The Texas House of Representatives has passed a bill to decriminalize cannabis possession, and the legislation now heads to the state Senate.
Friday’s approval wraps up a busy week for weed reform in the chamber, as the Texas House approved two other measures that expand access to low-THC medical cannabis and reduce penalties for possession of THC concentrates.
On the decriminalization of bud possession, members passed House Bill 441 in an 88–40 vote. If the bill passes the Senate, Texans will be able to carry up to one ounce of weed and only face a class C misdemeanor, which carries no jail time.
That piece of legislation would end the threat of being arrested for low-level possession, as well as allowing people to avoid a conviction via deferral and dismissal.
However, Texans caught with small amounts of bud could still face a US$500 fine.
If a person pays the fine and pleads guilty or no contest, their case would be automatically deferred for one year. If the judge orders are then followed after the year is up, they would avoid a criminal record.
There are 30 days left in the 2021 legislative session and marijuana bills are on the move!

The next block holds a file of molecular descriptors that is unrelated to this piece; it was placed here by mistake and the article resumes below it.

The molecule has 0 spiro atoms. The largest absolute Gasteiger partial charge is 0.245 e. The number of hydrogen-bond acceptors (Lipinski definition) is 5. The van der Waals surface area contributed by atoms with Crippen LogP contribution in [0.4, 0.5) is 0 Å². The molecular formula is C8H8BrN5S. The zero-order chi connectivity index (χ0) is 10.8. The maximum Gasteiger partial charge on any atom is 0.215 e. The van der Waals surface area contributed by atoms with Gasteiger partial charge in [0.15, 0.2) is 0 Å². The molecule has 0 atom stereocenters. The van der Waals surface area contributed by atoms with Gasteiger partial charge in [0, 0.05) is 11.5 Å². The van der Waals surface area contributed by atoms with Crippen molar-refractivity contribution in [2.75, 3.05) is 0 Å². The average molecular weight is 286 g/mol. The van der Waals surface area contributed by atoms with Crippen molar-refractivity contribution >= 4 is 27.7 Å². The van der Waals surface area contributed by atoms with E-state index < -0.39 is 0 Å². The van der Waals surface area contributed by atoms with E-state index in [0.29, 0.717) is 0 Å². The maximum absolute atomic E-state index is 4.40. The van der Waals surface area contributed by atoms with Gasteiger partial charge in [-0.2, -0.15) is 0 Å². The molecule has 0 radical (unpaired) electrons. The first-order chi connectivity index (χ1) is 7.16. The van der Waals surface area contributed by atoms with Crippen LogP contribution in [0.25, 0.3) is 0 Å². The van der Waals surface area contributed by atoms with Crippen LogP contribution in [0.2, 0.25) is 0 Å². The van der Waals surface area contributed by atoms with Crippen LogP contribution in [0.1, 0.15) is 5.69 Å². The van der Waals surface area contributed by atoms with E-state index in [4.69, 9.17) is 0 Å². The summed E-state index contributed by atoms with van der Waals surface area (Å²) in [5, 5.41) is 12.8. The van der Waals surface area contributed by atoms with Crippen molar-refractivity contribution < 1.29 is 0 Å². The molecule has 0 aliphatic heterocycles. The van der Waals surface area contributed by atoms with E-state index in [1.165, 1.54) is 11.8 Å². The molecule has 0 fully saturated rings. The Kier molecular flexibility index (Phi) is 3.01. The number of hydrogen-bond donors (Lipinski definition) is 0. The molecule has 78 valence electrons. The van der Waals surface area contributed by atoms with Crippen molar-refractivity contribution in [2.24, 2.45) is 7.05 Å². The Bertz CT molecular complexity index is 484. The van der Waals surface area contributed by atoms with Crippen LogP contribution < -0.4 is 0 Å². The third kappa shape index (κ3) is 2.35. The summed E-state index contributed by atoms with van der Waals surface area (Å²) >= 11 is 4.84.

Three bills have been approved by the Texas House and one very good bill has passed the House and Senate!
— Texas Marijuana Policy (@TxMJPolicy) April 30, 2021
Separately, a medical cannabis expansion bill was passed by the House in a 134–12 vote on Thursday.
If House Bill 1535 passes the Senate, it will significantly expand the state’s low-THC medical cannabis access law: the Texas Compassionate Use Program.
The measure would allow physicians to recommend medical cannabis to patients with cancer, chronic pain and post-traumatic stress disorder, as well as raise the cap on THC to five per cent from 0.5 per cent.
The legislation would also allow the Department of State Health Services to add more qualifying conditions via administrative rulemaking.
On Wednesday, Texan lawmakers passed House Bill 2593, a measure that would reduce the penalty for the possession of up to two ounces of THC concentrates from a felony to a Class B misdemeanor, which could still carry jail time.
Also this week, lawmakers sent Texas Governor Greg Abbott a bill clarifying that a parent’s positive cannabis test alone isn’t sufficient criteria to remove a child from their home.
The Texas House Public Health Committee on Monday approved a bill requiring the state to study the therapeutic potential of psychedelics like psilocybin and MDMA.
But all of the proposals passed in the House still have to get past the more conservative-leaning Senate, with just 30 days left in the 2021 Texas legislative session.
Lieutenant Governor Dan Patrick, a Republican who presides over the Senate, has poured cold water on previous cannabis reform drives in the state.
In 2019, the House approved a cannabis decriminalization bill, but it didn’t advance in the Senate that session.
At the time, Patrick tweeted that the measure “is dead in the Texas Senate” adding that he sided with GOP lawmakers “who oppose this step toward legalization of marijuana.”